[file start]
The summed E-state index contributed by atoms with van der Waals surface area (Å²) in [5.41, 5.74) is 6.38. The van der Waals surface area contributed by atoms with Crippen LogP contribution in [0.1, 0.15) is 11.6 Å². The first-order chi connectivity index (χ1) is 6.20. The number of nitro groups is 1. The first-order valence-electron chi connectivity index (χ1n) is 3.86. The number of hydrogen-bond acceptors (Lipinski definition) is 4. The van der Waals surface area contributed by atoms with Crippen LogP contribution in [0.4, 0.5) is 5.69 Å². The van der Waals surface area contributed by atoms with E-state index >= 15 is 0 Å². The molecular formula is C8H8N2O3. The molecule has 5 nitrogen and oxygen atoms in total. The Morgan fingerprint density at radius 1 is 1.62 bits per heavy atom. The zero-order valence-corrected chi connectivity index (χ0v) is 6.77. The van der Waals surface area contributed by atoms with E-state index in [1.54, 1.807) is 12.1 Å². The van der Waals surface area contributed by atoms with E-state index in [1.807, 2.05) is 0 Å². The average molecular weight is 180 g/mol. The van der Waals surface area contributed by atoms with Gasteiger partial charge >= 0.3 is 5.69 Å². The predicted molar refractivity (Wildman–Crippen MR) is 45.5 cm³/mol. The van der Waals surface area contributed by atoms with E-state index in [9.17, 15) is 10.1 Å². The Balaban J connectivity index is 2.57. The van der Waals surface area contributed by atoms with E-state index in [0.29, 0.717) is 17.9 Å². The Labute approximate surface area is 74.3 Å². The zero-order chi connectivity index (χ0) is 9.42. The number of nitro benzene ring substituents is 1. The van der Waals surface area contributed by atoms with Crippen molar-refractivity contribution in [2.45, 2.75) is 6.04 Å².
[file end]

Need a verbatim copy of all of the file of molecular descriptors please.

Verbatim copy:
The summed E-state index contributed by atoms with van der Waals surface area (Å²) in [5.41, 5.74) is 6.38. The van der Waals surface area contributed by atoms with Crippen LogP contribution in [0.1, 0.15) is 11.6 Å². The first-order chi connectivity index (χ1) is 6.20. The number of nitro groups is 1. The first-order valence-electron chi connectivity index (χ1n) is 3.86. The number of hydrogen-bond acceptors (Lipinski definition) is 4. The van der Waals surface area contributed by atoms with Crippen LogP contribution in [0.4, 0.5) is 5.69 Å². The van der Waals surface area contributed by atoms with E-state index >= 15 is 0 Å². The molecular formula is C8H8N2O3. The molecule has 5 nitrogen and oxygen atoms in total. The Morgan fingerprint density at radius 1 is 1.62 bits per heavy atom. The zero-order valence-corrected chi connectivity index (χ0v) is 6.77. The van der Waals surface area contributed by atoms with E-state index in [1.54, 1.807) is 12.1 Å². The van der Waals surface area contributed by atoms with E-state index in [1.807, 2.05) is 0 Å². The average molecular weight is 180 g/mol. The van der Waals surface area contributed by atoms with Gasteiger partial charge >= 0.3 is 5.69 Å². The predicted molar refractivity (Wildman–Crippen MR) is 45.5 cm³/mol. The van der Waals surface area contributed by atoms with E-state index in [9.17, 15) is 10.1 Å². The Balaban J connectivity index is 2.57. The van der Waals surface area contributed by atoms with E-state index in [0.29, 0.717) is 17.9 Å². The Labute approximate surface area is 74.3 Å². The zero-order chi connectivity index (χ0) is 9.42. The number of nitro benzene ring substituents is 1. The van der Waals surface area contributed by atoms with Crippen molar-refractivity contribution in [2.45, 2.75) is 6.04 Å².